The Gentlemen of the Right state: saying simply ‘dusk’ (tasogare) when it should be ‘the hour of dusk’ (tasogare toki) sounds somewhat strange. The Gentlemen of the Left state: the Right’s poem is composed to recall the Kokinshū’s ‘A mountain cherry through the drifting mists’ (yamazakura kasumi no ma yori), but is inferior to the original.
Shunzei’s judgement: in regard to the Left’s poem, it is certainly the case that, even without the ‘hour’, ‘in the dusk’ is a standard expression. The Right’s poem sounds old-fashioned. The Left, though, does not sound unpleasant, even though its mentioning of ‘never will I forget’ (wasurezu yo) recollects ‘a tiled kiln’. It should win.
The Right state that as the entirety of the topic is expressed in the first line of the Left’s poem, it lack care [nen nashi]. The Left respond that saying that the characters of the topic appear in the first line of our poem suggest the Right is unable to count correctly! As for the Right’s poem, we find no particular faults, but it is ordinary [mezurashiki ni arazu].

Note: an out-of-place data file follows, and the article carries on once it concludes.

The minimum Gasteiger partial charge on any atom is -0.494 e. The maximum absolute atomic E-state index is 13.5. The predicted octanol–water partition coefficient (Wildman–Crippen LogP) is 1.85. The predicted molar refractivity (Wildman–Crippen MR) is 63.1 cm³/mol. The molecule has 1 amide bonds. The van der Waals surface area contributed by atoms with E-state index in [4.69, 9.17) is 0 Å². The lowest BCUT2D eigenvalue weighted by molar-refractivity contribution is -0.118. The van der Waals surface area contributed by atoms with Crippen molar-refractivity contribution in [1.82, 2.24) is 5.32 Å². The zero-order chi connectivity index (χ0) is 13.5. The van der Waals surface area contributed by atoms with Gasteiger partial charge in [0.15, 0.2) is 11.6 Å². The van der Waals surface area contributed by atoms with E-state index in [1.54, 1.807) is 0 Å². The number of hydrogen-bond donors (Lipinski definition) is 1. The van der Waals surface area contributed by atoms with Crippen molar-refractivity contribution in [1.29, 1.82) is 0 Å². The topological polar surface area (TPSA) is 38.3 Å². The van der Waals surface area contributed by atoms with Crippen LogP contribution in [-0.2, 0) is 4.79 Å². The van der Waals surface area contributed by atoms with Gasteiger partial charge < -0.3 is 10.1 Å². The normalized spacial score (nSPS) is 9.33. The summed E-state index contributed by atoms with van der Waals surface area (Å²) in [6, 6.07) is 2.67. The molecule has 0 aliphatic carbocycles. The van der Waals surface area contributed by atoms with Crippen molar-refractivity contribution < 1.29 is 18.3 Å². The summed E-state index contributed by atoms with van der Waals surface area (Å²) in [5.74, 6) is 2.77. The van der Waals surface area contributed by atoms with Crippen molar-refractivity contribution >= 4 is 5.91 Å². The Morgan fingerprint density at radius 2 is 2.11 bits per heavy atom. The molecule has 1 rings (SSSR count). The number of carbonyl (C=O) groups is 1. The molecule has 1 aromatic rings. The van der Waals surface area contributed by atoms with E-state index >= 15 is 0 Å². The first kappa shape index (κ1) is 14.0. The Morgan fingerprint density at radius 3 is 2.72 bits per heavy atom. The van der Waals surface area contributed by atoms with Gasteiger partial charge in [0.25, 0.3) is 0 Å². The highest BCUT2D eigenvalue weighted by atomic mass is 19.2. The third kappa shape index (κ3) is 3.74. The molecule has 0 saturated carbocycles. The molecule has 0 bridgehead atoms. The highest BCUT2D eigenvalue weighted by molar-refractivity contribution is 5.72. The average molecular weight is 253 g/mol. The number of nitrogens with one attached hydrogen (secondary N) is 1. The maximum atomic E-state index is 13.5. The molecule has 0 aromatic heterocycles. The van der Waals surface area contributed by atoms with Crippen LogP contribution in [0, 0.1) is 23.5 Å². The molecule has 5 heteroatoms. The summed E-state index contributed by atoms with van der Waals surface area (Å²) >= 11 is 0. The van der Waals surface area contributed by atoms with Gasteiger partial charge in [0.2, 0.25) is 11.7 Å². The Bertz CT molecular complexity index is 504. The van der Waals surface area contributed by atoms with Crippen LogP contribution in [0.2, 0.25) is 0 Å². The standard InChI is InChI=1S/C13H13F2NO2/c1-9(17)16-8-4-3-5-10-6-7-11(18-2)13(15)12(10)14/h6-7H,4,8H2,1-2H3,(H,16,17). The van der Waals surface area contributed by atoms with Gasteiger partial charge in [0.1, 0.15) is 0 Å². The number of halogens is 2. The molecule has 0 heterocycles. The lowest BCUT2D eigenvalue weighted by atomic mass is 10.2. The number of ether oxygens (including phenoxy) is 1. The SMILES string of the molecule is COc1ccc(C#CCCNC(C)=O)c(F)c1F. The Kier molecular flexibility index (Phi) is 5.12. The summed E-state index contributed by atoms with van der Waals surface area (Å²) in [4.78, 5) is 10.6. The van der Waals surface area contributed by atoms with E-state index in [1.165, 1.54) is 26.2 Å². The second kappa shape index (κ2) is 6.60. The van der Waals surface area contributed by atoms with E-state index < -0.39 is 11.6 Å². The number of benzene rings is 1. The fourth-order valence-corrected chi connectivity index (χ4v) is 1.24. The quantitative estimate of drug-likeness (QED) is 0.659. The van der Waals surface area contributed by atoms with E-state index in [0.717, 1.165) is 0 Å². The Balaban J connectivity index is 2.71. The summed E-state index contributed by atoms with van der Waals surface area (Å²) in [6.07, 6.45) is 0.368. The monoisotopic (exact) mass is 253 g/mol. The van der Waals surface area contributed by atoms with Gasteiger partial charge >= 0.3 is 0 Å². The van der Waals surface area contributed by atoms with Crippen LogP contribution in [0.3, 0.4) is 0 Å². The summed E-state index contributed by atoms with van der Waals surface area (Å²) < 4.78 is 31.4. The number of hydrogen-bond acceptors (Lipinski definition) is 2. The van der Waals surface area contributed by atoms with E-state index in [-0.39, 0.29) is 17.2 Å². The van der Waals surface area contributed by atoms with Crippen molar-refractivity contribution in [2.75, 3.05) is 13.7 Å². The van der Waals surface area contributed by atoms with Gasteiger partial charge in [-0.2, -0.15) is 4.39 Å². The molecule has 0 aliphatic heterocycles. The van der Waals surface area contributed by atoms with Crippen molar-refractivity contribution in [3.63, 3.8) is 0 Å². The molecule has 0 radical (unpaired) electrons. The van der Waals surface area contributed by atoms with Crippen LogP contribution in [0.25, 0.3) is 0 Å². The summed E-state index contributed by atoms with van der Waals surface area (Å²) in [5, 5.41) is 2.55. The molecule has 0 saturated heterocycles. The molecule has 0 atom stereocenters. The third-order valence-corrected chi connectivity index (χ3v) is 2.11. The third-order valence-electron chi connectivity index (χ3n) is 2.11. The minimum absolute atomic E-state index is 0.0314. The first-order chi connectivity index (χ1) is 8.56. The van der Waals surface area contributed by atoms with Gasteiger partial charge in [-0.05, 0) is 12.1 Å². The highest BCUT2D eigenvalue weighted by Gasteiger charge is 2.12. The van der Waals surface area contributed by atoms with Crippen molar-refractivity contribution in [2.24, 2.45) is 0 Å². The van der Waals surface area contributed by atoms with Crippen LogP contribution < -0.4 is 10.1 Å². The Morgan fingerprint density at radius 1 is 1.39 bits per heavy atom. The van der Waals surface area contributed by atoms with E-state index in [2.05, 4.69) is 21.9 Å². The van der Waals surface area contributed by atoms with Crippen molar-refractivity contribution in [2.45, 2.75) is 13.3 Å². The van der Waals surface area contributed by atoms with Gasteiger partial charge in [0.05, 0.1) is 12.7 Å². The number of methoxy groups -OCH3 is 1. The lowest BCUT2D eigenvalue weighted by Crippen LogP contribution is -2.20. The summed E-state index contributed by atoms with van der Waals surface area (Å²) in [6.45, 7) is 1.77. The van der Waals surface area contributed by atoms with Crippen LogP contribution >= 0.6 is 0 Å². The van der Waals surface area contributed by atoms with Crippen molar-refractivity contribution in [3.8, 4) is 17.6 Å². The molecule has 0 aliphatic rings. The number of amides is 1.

Shunzei’s judgement: The form of both poems is splendid [sugata wa yū ni koso haberumere]. In general, the mass of modern composition, whether or not it shows understanding of the form and diction of poetry [kinrai no utayomi no tomogara, sugata kotoba wa shireru ka shirazaru ka], also frequently fails to show enough attention to details of techique [bimyō no fūjō] and that I have cause to say this is certainly not laudable [kanshin serezaru koto]. However, the Right’s ‘the snow remains’ (yuki no okureite), seems somewhat contrived [sukoshi omoubeku], though the final one is excellent [yoroshikuhaberu]. Thus, it’s impossible to distinguish between the two poems.